By Denisa Petrus at Global Site Plans – The Grid

Financial and social needs have brought decisive urban expansion in the Danish capital; pushing the urban borders towards the South, bridged by the centre of the city and the Kalvebod Fælled natural reservation, and stretching over five km with six metro stops. Exploration of the site, closely linked to the airport and Sweden (half an hour by train), magnifies its high business potential. Nevertheless, Copenhagen’s Ørestad district is envisioned to incorporate all the needs for a newly-born community.


The Finish architects ARKKI envisioned a grid infrastructure with the metro as one bold line, suspended above canals and green patches. This is trespassed perpendicularly by sections that separate the four different districts, all covering cross functions. With this scene set, the architects proposed outlines mostly free of constrains. Yes, the context deliberately challenges bursting creativity and innovation; but it is still a ground for experimentation and innovative experiences.


Nowadays, sky-rises overlook Copenhagen from the new district. It houses 60,000 employees, 20,000 students and 20,000 inhabitants. Renowned architects have brought daring contemporary designs that would not have been easily integrated in the old centre. Still, a contextual dialog exists. The architects have negotiated with the reality. Heavy materials, together with organic finishes, bring nature in with imposing structures, vertical gardens, edgy shapes, sharply-sloped roofs, and artificial hilly playgrounds.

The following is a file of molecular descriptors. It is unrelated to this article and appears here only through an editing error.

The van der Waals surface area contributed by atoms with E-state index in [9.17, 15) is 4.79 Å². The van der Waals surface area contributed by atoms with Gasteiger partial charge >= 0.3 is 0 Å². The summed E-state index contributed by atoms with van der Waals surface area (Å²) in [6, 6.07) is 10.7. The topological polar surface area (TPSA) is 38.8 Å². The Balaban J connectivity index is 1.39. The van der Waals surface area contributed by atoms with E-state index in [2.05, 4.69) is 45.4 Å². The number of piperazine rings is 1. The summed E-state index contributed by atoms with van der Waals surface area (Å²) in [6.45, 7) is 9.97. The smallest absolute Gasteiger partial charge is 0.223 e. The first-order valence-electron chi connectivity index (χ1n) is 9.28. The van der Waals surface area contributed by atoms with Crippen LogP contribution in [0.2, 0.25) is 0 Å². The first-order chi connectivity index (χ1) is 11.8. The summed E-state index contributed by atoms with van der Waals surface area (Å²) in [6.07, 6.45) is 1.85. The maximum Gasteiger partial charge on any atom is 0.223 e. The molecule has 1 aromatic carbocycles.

The modern high quarters sparked an architectural revolution, yet the impressive costs and out-of-the-box landscape design stirred a social counter reaction. Its geographical position and distance from the protected, compact city exposes the new urban strip to strong winds. Moreover, the top levels of the towers enforce it as well. Yes, there are small details that were missed in the initial planning and a sense of conservatism, but young families have embraced the idea. Without any doubt, the urban layout needs a thicker social layer to blend its functions and coagulate them.


As long as there is a linking path, although a steep one at the moment, between experimental urban development and successful social sustainability, it means that crossing it brings higher achievements.


Images courtesy of Ulf Liljankoski and Jan Kuusisaari on flickr

Voici une analyse critique intéressante du nouveau quartier de Copenhague qui fait parler de lui à travers le monde grâce à des architectures extraordinaires tel le projet du « 8 » de Big. Histoire de relativiser les choses… et l’avenir nous dira de qui avait raison!

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